State environmental officials are providing North Carolinians with guidance on the best methods for disposing of storm debris in the wake of Hurricane Matthew.
The best way to dispose of most storm debris – especially debris from damaged mobile homes, houses and other buildings – is to rely on your county or municipality’s waste disposal services or haul your waste to a permitted municipal solid waste landfill. Since the storm, no local governments have reported significant problems with any landfills or contacted the state to request alternative means of solid waste disposal.
“Most counties and municipalities impacted by the storm are operating as normal and will continue to pick up limbs and other debris piled along the curb,” said Michael Scott, director of the state’s waste management division. “Using local government pickup and disposal services will ensure that waste material is disposed of in a manner that protects public health and the environment.”
People should place debris at the curb if their local disposal service provides curbside pickup as part of its regular operations or if the service has established a specific storm collection program. If curbside pickup is available in the community, people should separate piles for vegetation such as trees and limbs, from other materials. All household garbage such as food and paper products should be placed in approved containers at the curb.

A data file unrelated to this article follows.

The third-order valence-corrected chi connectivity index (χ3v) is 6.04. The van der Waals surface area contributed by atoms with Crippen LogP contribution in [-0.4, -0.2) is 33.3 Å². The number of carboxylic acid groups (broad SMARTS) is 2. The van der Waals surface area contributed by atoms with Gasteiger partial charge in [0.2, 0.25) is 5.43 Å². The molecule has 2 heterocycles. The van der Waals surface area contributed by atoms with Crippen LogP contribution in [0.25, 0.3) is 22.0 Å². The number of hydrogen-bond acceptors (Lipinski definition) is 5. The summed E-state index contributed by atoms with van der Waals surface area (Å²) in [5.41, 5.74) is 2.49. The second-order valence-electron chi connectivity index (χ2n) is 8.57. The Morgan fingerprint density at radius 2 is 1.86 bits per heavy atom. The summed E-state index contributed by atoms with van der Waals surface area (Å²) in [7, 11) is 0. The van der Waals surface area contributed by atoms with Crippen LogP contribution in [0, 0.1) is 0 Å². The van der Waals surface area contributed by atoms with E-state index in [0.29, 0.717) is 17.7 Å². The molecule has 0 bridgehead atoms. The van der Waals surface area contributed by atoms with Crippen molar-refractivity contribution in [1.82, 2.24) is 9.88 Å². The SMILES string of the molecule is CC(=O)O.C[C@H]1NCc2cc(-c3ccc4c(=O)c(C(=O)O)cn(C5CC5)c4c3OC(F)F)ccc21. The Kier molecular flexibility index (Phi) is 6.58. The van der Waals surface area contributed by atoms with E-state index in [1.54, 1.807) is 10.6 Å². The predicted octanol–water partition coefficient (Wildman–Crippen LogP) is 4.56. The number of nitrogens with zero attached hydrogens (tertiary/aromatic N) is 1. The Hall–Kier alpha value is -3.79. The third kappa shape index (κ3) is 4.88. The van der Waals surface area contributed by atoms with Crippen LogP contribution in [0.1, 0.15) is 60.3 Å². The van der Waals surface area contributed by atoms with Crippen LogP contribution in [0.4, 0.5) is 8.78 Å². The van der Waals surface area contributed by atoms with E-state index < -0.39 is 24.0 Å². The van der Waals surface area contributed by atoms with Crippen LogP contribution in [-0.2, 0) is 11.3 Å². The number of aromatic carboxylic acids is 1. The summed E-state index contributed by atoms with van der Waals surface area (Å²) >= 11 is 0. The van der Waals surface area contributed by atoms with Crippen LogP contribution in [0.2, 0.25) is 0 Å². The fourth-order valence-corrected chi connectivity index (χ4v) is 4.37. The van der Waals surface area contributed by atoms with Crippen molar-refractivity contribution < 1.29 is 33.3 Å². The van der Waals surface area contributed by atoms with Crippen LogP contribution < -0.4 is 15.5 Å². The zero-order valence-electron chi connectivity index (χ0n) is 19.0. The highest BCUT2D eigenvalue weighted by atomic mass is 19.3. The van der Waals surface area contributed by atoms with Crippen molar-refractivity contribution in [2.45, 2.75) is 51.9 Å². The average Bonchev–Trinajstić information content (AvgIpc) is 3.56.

State officials request that people limit open burning as much as possible because the smoke from outdoor fires can cause health problems and pollution. It is illegal to burn debris if public pickup is available. People should never burn trash, lumber, tires, plastics and other man-materials.
Homeowners can burn yard trimmings if it’s allowed under local ordinances, no public pickup is available, and it doesn’t cause a public nuisance. Other allowable burning includes fireplaces, campfires, outdoor barbecues, and bonfires for festive occasions. Landowners may be allowed to burn vegetation to clear land or clean up storm debris, but they should check first with the closest N.C. Division of Air Quality regional office. People seeking to burn also may need permits from the N.C. Forest Service, http://ncforestservice.gov/.
|Dial 211 to speak with a trained call specialist about Hurricane Matthew assistance in your area; the service is free, confidential and available in any language. Call 511 for the latest road conditions or check the ReadyNC mobile app, which also has real-time shelter and evacuation information. For updates on Hurricane Matthew impacts and relief efforts, go to ReadyNC.org or follow N.C. Emergency Management on Twitter and Facebook. People or organizations that want to help ensure North Carolina recovers can visitNCdisasterrelief.org or text NCRecovers to 30306.|
Oct 13, 2016